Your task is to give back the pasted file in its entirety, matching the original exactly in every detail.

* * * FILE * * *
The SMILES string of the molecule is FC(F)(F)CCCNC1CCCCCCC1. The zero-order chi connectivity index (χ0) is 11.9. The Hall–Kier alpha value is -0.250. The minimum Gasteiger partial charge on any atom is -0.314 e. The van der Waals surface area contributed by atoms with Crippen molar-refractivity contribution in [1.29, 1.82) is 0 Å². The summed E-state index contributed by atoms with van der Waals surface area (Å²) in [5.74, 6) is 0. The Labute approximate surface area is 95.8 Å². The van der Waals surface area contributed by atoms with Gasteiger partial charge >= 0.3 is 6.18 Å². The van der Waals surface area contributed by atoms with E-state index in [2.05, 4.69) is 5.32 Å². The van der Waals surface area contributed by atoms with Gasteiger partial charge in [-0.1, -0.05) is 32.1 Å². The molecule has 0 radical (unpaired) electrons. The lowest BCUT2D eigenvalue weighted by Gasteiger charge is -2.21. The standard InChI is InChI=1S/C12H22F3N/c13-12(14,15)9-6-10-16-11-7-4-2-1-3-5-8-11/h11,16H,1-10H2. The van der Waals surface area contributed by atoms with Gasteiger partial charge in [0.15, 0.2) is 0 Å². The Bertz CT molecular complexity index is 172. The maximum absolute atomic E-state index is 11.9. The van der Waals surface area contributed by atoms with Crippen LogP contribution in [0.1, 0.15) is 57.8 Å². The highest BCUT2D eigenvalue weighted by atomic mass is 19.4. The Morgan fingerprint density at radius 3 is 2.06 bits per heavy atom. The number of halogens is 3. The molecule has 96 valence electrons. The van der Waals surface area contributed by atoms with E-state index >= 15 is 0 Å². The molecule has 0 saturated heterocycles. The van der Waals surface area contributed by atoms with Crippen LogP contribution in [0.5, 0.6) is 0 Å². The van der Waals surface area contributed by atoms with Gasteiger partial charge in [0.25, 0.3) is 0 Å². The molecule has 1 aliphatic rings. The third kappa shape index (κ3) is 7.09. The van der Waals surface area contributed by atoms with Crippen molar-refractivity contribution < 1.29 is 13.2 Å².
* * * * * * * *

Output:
The SMILES string of the molecule is FC(F)(F)CCCNC1CCCCCCC1. The zero-order chi connectivity index (χ0) is 11.9. The Hall–Kier alpha value is -0.250. The minimum Gasteiger partial charge on any atom is -0.314 e. The van der Waals surface area contributed by atoms with Crippen molar-refractivity contribution in [1.29, 1.82) is 0 Å². The summed E-state index contributed by atoms with van der Waals surface area (Å²) in [5.74, 6) is 0. The Labute approximate surface area is 95.8 Å². The van der Waals surface area contributed by atoms with Gasteiger partial charge >= 0.3 is 6.18 Å². The van der Waals surface area contributed by atoms with E-state index in [2.05, 4.69) is 5.32 Å². The van der Waals surface area contributed by atoms with Gasteiger partial charge in [-0.1, -0.05) is 32.1 Å². The molecule has 0 radical (unpaired) electrons. The lowest BCUT2D eigenvalue weighted by Gasteiger charge is -2.21. The standard InChI is InChI=1S/C12H22F3N/c13-12(14,15)9-6-10-16-11-7-4-2-1-3-5-8-11/h11,16H,1-10H2. The van der Waals surface area contributed by atoms with Gasteiger partial charge in [0.15, 0.2) is 0 Å². The Bertz CT molecular complexity index is 172. The maximum absolute atomic E-state index is 11.9. The van der Waals surface area contributed by atoms with Crippen LogP contribution in [0.1, 0.15) is 57.8 Å². The highest BCUT2D eigenvalue weighted by atomic mass is 19.4. The Morgan fingerprint density at radius 3 is 2.06 bits per heavy atom. The number of halogens is 3. The molecule has 96 valence electrons. The van der Waals surface area contributed by atoms with E-state index >= 15 is 0 Å². The molecule has 0 saturated heterocycles. The van der Waals surface area contributed by atoms with Crippen LogP contribution in [0.5, 0.6) is 0 Å². The van der Waals surface area contributed by atoms with Gasteiger partial charge in [0.25, 0.3) is 0 Å². The molecule has 1 aliphatic rings. The third kappa shape index (κ3) is 7.09. The van der Waals surface area contributed by atoms with Crippen molar-refractivity contribution < 1.29 is 13.2 Å².